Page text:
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10 Off The Beaten Path Outdoor Adventures In The PNW

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The Pacific Northwest is commonly considered to consist of Oregon and Washington, with its range sometimes including states such as Idaho, Montana, and Wyoming. The entire area is well-loved for its gorgeous natural beauty, from steaming hot springs to lush, evergreen forests.

If you’re looking to experience some of this wonder firsthand, here are 10 off-the-beaten path PNW adventures to consider embarking on in 2022.

10 Off The Beaten Path Outdoor Adventures In The PNW

1. Go On A River Floating Trip

Here’s a great option for those looking to plan a fun trip this summer that’s perfect for all ages! Leavenworth, Washington is best known for its unique Bavarian theme. The chance to visit a European-style village without leaving Washington State isn’t the only reason you should spend a day here. During the same, it’s also a well-loved spot for river tubing! There are several commercial tubing companies that will take you down the nearby Wenatchee River, or you can opt to purchase some tubes of your own and head out. 

Go On A River Floating Trip

2. Hike Mt. Storm King

Those looking for a challenge won’t be disappointed with this one-of-a-kind hike! Located on the Olympic Peninsula, the Mt. Storm King Trail isn’t incredibly long – about 5 miles – but it does pack a punch with elevation and some unique features, including a segment with ropes to aid in scrambling up a steeper hill. Once you get to the top though, the stunning view of the surrounding mountains, lake, and forests makes the challenge more than worth it, though. For best results, try to plan a trip on a clear day, and consider a weekday trip if you’re looking for more solitude. 

Hike Mt. Storm King

3. Go Whale Watching

Head off the coast of Seattle to get the chance to see some of the ocean’s most stunning creatures! Groups such as San Juan Safaris offer tours of the Puget Sound highlighting spots whales are most likely to be, and are a great way to get to see some amazing wildlife easily and safely. 

Go Whale Watching

4. Explore Forest Park

If you’re looking for some outdoor adventure without heading too far from civilization, consider spending some time exploring Portland’s Forest Park. One of the largest urban parks in the country, Forest Park features over 70 miles of trails and forest roads.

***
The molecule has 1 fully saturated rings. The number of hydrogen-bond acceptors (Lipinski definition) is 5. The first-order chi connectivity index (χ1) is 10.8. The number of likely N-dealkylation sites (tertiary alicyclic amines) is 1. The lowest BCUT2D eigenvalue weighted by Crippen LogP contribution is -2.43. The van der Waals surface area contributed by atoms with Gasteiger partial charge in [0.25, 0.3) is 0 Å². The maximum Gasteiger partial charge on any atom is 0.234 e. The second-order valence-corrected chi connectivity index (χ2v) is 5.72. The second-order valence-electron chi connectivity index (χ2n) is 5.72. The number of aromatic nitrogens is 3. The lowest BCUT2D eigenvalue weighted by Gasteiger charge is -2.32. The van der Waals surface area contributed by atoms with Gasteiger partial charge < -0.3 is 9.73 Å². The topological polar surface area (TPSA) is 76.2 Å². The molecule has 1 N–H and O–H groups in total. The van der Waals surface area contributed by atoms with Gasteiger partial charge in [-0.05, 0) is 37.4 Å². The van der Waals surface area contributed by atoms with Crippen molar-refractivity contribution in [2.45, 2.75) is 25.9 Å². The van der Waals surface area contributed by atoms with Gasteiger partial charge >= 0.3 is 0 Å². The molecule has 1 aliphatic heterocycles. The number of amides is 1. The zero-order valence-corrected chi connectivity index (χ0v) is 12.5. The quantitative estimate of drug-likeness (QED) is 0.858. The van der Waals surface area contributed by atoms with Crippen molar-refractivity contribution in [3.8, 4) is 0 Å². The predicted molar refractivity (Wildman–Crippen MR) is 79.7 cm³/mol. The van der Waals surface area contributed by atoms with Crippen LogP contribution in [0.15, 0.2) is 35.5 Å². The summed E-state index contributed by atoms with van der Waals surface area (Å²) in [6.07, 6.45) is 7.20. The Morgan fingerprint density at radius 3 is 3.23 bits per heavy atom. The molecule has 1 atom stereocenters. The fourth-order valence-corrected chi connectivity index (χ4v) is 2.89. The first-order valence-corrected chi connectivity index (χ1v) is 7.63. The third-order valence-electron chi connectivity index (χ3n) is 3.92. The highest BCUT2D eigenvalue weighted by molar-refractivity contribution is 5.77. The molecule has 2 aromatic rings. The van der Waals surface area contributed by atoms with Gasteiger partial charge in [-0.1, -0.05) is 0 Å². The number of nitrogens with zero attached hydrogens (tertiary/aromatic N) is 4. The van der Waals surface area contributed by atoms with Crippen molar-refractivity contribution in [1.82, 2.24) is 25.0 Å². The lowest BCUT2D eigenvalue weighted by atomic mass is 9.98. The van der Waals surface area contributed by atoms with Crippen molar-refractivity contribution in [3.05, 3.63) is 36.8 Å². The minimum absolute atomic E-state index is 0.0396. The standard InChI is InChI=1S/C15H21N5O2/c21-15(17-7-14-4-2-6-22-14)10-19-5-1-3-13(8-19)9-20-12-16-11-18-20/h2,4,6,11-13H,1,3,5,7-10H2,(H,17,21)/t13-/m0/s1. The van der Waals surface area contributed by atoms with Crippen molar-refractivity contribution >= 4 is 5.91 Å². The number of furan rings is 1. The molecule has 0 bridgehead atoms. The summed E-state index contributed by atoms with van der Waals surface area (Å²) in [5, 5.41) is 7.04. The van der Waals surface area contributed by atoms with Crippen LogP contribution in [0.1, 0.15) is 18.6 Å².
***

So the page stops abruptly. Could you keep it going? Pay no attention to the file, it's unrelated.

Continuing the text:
Forest Park

5. Relax At Umpqua Hot Springs

Located a few hours from Eugene, Oregon, Umpqua Hot Springs is a set of gorgeous naturally occurring warm pools tucked away in the forest. This is a great option if you’re looking to relax in nature. If you’re going in the spring, the last segment of road to the springs may be closed to traffic due to snow. You can still access the springs by foot, however, though you’ll have to add a couple of miles to the usually 0.8-mile trail.

Umpqua Hot Springs

6. Go Hot Tub Boating

If you’re looking for something unique and outdoors to do in Seattle, consider getting a group of friends together or planning a date night to rent a hot tub boat. Located on Lake Union, hot tub boat rentals are exactly what they sound like – a relaxing, warm experience cruising along the beautiful Washington shores. 

Hot Tub Boat

7. Explore Boyd Cave

Located near Bend, Oregon, Boyd Cave is a lava tube that is stunning to explore. Visitors will descend into the cave via a metal stairway, and be able to look around and traverse the tunnel. If you do head out, be sure to bring a strong flashlight, as there’s no lighting inside the cave.  

 Explore Boyd Cave

8. Check Out Thor’s Well

If you’re looking to view a one-of-a-kind natural feature, Thor’s Well won’t disappoint. This large sinkhole is located off the coast of Oregon and has the appearance of a giant drain. The sinkhole is most spectacular at high tide, though visitors should make sure to keep a safe distance from the rocky shoreline and sinkhole. 

Check Out Thor’s Well

9. Visit Sahalie Falls

Multnomah Falls may be Oregon’s best-known cascade, but it’s far from the only one. A visit to Sahalie Falls, located along the Mckenzie River, offers another great opportunity to see a beautiful waterfall. The area is also open year-round, though the parking lot is not maintained in the winter, meaning you’ll likely want to use caution if you do heat out during the colder months.

Sahalie Falls

10. View Shoshone Falls

Shoshone Falls is another gorgeous cascade in the PNW, this time located in Idaho. The falls have been called “The Niagara of the West” and are actually taller than Niagara Falls itself. There’s several ways you can experience them. These include viewing platforms as well as swimming areas, depending on your personal preference and the time of year you visit.

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